Apart from reaching a high throughput, it can be challenging to identify the most suitable candidates with the analytical methods employed today. One possible cause for misinterpretation are the properties of the employed cell lines, which produces antibodies in different concentrations. By switching to label-free analytical methods this source of errors can be avoided. Label-free methods offer the advantage, that they are not limited to showing which antibody binds the target, but also give access to affinities and the rate constants of the underlying binding process. With these additional characteristics, the most promising antibodies can be selected, even from low concentration samples.

Label-free microarrays

Microarrays have been established as a valuable high throughput technology in the past years. Thousands of biomolecules can be immobilised (spotting) onto one microarray. The binding of a component to the biomolecules is then evaluated using fluorescence labelled reagents. However, this technology does not give information on affinity and rate constants of the binding events. Only the combination with SCORE read-out allows label-free high throughput screening of microarrays with real time analysis of the complete binding process. Due to time resolved observation of all binding events on the microarray simultaneously, association and dissociation can be analysed. This gives access to kinetic and thermodynamic characteristics of all binding reactions on the microarray in a fast and simple setup.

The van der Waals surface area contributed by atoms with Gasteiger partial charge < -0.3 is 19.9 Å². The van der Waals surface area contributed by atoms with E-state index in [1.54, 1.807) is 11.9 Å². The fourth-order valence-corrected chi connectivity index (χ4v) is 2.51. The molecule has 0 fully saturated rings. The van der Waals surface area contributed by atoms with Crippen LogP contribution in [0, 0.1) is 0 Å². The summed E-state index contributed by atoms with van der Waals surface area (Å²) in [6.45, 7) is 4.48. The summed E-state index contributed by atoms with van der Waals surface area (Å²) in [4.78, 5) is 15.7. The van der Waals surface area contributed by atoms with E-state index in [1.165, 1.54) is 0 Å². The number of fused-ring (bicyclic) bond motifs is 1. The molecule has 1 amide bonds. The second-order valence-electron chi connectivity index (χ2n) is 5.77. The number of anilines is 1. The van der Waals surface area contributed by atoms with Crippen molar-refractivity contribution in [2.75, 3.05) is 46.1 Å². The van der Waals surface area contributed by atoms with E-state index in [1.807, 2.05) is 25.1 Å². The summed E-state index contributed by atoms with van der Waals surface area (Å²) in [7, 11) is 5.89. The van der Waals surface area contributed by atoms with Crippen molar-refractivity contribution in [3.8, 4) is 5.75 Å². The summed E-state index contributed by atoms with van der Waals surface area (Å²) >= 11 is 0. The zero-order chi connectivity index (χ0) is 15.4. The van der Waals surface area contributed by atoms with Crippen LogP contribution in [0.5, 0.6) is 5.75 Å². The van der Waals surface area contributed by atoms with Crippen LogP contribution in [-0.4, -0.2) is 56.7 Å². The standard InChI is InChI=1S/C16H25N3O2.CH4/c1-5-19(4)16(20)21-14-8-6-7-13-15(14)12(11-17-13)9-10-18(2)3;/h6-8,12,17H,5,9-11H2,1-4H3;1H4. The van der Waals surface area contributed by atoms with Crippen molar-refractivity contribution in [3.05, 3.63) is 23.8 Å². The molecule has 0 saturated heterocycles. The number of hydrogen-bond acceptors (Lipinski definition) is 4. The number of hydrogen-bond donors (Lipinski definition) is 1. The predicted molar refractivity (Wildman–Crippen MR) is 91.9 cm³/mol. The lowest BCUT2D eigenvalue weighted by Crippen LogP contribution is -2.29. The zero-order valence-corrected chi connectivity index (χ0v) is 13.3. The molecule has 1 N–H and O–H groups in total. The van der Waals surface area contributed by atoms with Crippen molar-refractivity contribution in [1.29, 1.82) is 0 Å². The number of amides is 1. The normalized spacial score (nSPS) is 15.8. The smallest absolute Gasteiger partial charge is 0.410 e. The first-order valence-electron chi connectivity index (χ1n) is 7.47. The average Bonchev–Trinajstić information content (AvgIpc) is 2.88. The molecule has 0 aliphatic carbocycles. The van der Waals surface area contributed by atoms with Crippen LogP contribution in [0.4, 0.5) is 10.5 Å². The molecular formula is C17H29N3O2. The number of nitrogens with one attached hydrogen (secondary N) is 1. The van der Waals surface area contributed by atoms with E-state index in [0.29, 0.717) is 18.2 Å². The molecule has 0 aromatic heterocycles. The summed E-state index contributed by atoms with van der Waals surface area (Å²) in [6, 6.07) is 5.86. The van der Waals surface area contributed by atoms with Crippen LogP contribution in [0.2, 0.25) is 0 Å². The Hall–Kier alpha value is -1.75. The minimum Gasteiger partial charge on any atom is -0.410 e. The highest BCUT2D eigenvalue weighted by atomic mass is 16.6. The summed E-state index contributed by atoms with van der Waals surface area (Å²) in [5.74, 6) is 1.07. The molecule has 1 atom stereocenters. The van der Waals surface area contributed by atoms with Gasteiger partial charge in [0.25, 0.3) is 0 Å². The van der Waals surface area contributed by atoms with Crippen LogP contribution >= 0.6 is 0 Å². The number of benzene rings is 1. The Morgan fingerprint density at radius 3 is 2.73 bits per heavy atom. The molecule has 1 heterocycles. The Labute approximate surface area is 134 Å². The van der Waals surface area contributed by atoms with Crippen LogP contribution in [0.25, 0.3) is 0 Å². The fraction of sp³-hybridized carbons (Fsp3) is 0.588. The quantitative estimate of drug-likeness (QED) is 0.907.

Label-free microarrays are a perfect tool to tackle the challenges in the development of therapeutic antibodies. All antibody candidates in a screening campaign can be immobilised directly from cell culture supernatants by making use of established microarray printing processes and IgG (Immunglobulin G) coated capture surfaces. Label-free screening of the interaction of the antigen against each antibody spot gives the user an easy way to identify and rank each antibody according to its binding characteristics. Farther along the development process the label-free microarray technology can be used for epitope mapping and binning assays. These are of great interest to identify the epitope that is bound by the antibodies. Binning experiments allow the layout of epitope maps. Furthermore, linear epitopes can be identified using peptide microarrays.

Figure 1: Epitope binning can be performed in a streamlined workflow. All antibody candidates in a library are printed in an array format and screened against each individual antibody (A). Analysis of the binding pattern (B) yields the binding matrix for the antibody library (C) and an epitope map (D).